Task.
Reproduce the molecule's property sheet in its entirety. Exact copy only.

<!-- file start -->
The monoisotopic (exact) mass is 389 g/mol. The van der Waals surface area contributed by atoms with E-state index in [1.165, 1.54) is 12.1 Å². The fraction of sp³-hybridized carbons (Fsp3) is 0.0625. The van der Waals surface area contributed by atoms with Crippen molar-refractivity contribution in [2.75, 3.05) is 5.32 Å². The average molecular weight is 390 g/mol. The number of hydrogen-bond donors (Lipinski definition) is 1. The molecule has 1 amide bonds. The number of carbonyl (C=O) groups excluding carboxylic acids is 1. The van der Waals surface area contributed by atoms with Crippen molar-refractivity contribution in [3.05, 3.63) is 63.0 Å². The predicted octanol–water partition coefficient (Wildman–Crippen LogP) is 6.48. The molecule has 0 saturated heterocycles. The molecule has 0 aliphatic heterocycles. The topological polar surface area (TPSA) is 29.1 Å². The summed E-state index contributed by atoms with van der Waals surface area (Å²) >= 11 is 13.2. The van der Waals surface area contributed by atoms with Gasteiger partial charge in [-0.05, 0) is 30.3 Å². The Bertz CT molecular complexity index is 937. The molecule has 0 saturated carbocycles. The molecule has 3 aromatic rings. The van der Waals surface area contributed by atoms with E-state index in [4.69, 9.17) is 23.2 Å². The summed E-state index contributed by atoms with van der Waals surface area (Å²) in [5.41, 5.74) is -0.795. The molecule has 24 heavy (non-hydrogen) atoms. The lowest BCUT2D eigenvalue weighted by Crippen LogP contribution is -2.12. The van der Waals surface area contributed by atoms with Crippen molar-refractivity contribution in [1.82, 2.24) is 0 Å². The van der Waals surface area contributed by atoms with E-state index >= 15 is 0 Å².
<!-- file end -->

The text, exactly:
The monoisotopic (exact) mass is 389 g/mol. The van der Waals surface area contributed by atoms with E-state index in [1.165, 1.54) is 12.1 Å². The fraction of sp³-hybridized carbons (Fsp3) is 0.0625. The van der Waals surface area contributed by atoms with Crippen molar-refractivity contribution in [2.75, 3.05) is 5.32 Å². The average molecular weight is 390 g/mol. The number of hydrogen-bond donors (Lipinski definition) is 1. The molecule has 1 amide bonds. The number of carbonyl (C=O) groups excluding carboxylic acids is 1. The van der Waals surface area contributed by atoms with Crippen molar-refractivity contribution in [3.05, 3.63) is 63.0 Å². The predicted octanol–water partition coefficient (Wildman–Crippen LogP) is 6.48. The molecule has 0 saturated heterocycles. The molecule has 0 aliphatic heterocycles. The topological polar surface area (TPSA) is 29.1 Å². The summed E-state index contributed by atoms with van der Waals surface area (Å²) >= 11 is 13.2. The van der Waals surface area contributed by atoms with Gasteiger partial charge in [-0.05, 0) is 30.3 Å². The Bertz CT molecular complexity index is 937. The molecule has 0 saturated carbocycles. The molecule has 3 aromatic rings. The van der Waals surface area contributed by atoms with E-state index in [4.69, 9.17) is 23.2 Å². The summed E-state index contributed by atoms with van der Waals surface area (Å²) in [5.41, 5.74) is -0.795. The molecule has 24 heavy (non-hydrogen) atoms. The lowest BCUT2D eigenvalue weighted by Crippen LogP contribution is -2.12. The van der Waals surface area contributed by atoms with Crippen molar-refractivity contribution in [1.82, 2.24) is 0 Å². The van der Waals surface area contributed by atoms with E-state index >= 15 is 0 Å².